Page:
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Wouxun KG-UV950P Teardown & Analysis

Following on from my review, here are some internal views & detail on the components used in this radio. Below is an overview of the main PCB with the top plate removed from the radio.

Cover Removed
Cover Removed
RF Final Amplifier Stage
RF Final Amplifier Stage

Most visible are these MOSFETs, which are Mitsubishi RD70HVF1 VHF/UHF power devices.  Rated for a maximum of 75W output power at 12.5v (absolute maximum of 150W, these are used well within their power ratings. They are joined to the PCB with heavy soldering, with bypass caps tacked right on to the leads.

RF Pre Drivers
RF Pre Drivers

Here is the RF pre-driver stage, with intermediate transistors hidden under the small brass heatspreader.

Power Section
Power Section

In the top left corner of the radio, near the power input leads, is the power supply & audio amplifier section. Clearly visible are the pair of LA4425A 5W audio power amplifier ICs, these drive the speakers on the top of the radio. Either side of these parts are a 7809 & a 7805 – both linear regulators providing +9v & +5v logic supplies respectively. The large TO220 package device is a KIA378R08PI 3A LDO regulator with ON/OFF control, this one outputs +8v. Just visible in the top right corner are the sockets for the speaker connections.

DTMF Circuits
DTMF Circuits

Here are the two ICs for dealing with DTMF tones, they are HM9170 receivers.

Glue Logic
Glue Logic

In the corner next to the interface jack, there are some CD4066B Quad Bilateral switches. These make sense since the interface jack has more than a single purpose, these will switch signals depending on what is connected.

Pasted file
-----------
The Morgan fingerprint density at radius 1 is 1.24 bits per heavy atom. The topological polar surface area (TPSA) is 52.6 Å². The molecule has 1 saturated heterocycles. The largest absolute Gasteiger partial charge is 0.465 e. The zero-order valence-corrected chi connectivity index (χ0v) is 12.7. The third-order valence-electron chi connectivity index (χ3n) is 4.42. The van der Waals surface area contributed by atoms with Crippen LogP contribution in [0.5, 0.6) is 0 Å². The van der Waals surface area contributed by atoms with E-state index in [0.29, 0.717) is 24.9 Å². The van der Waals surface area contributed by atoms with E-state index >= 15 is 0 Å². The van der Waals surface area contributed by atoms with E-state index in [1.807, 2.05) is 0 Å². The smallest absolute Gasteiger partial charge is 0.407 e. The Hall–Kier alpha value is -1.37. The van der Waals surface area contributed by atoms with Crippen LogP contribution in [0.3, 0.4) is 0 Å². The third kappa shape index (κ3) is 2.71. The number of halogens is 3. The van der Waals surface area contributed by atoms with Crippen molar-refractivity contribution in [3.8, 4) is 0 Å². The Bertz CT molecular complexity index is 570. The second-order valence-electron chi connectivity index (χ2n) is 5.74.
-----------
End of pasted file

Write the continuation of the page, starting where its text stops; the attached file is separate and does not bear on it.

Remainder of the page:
RF Section
RF Section

Here are visible the RF cans for the oscillators, the crystals visible next to the can at the top. The shields are soldered on, so no opening these unfortunately.
Also visible in this image is a CMX138A Audio Scrambler & Sub-Audio Signalling processor. This IC deals with the Voice Inversion Scrambling feature of the radio, & processes the incoming audio before being sent to the modulator.

Output Filter Network
Output Filter Network

Shown here is the RF output filter network, this radio uses relays for switching instead of PIN diodes, I imagine for cost reasons. The relay closest to the RF output socket has had a slight accident 🙂 This is slated to be replaced soon.

RF Output Jack
RF Output Jack

Finally, the RF output jack.

Audio Speakers
Audio Speakers

Here the speakers are shown, attached to the bottom of the top plate. They are both rated 8Ω 1W.

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Precision 10v & 5v Reference

After watching a video over at Scullcom Hobby Electronics on YouTube, I figured I’d build one of these precision references to calibrate my multimeters.

It’s based around a REF102P 10v precision reference & an INA105P precision unity gain differential amplifier.

For full information, check out the video, I won’t go into the details here, just my particular circuit & PCB layout.

In the video, Veroboard is used. I’m not too fond of the stuff personally. I find it far too easy to make mistakes & it never quite looks good enough. To this end I have spun a board in Eagle, as usual.

Precision Ref SCH
Precision Ref SCH – Click to Embiggen

Here’s the schematic layout, the same as is in the video.

Precision Ref BRD
Precision Ref BRD

As usual, the Eagle CAD layout files can be found at the bottom of the post.

And the associated PCB layout. I have added the option to be able to tweak the output, to get a more accurate calibration, which can be added by connecting JP1 on the PCB.

As in the original build, this unit uses pre-built DC-DC converter & Li-Ion charger modules. A handy Eagle library can be found online for these parts.